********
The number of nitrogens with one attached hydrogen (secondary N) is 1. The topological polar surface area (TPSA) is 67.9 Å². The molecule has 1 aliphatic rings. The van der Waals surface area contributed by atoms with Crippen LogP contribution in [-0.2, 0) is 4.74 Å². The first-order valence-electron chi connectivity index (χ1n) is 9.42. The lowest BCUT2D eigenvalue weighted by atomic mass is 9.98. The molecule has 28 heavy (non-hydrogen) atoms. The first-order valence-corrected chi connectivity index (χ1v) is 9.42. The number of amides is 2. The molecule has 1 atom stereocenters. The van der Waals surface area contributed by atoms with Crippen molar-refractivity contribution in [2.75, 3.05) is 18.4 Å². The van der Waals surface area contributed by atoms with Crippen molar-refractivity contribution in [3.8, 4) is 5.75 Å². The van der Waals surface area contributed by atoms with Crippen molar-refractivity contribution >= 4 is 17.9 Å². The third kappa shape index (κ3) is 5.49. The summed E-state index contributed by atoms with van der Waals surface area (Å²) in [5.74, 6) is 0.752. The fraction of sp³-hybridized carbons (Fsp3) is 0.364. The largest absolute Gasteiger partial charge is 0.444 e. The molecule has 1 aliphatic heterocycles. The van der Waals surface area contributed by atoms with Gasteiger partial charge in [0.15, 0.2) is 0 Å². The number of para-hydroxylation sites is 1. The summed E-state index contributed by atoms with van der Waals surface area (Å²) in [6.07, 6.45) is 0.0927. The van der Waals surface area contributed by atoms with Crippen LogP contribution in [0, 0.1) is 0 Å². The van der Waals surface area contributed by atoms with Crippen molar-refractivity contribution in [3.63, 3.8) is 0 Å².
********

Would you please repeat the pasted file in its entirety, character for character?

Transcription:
The number of nitrogens with one attached hydrogen (secondary N) is 1. The topological polar surface area (TPSA) is 67.9 Å². The molecule has 1 aliphatic rings. The van der Waals surface area contributed by atoms with Crippen LogP contribution in [-0.2, 0) is 4.74 Å². The first-order valence-electron chi connectivity index (χ1n) is 9.42. The lowest BCUT2D eigenvalue weighted by atomic mass is 9.98. The molecule has 28 heavy (non-hydrogen) atoms. The first-order valence-corrected chi connectivity index (χ1v) is 9.42. The number of amides is 2. The molecule has 1 atom stereocenters. The van der Waals surface area contributed by atoms with Crippen molar-refractivity contribution in [2.75, 3.05) is 18.4 Å². The van der Waals surface area contributed by atoms with Crippen molar-refractivity contribution in [3.8, 4) is 5.75 Å². The van der Waals surface area contributed by atoms with Crippen molar-refractivity contribution >= 4 is 17.9 Å². The third kappa shape index (κ3) is 5.49. The summed E-state index contributed by atoms with van der Waals surface area (Å²) in [5.74, 6) is 0.752. The fraction of sp³-hybridized carbons (Fsp3) is 0.364. The largest absolute Gasteiger partial charge is 0.444 e. The molecule has 1 aliphatic heterocycles. The van der Waals surface area contributed by atoms with Gasteiger partial charge in [0.15, 0.2) is 0 Å². The number of para-hydroxylation sites is 1. The summed E-state index contributed by atoms with van der Waals surface area (Å²) in [6.07, 6.45) is 0.0927. The van der Waals surface area contributed by atoms with Crippen LogP contribution in [0, 0.1) is 0 Å². The van der Waals surface area contributed by atoms with Crippen molar-refractivity contribution in [3.63, 3.8) is 0 Å².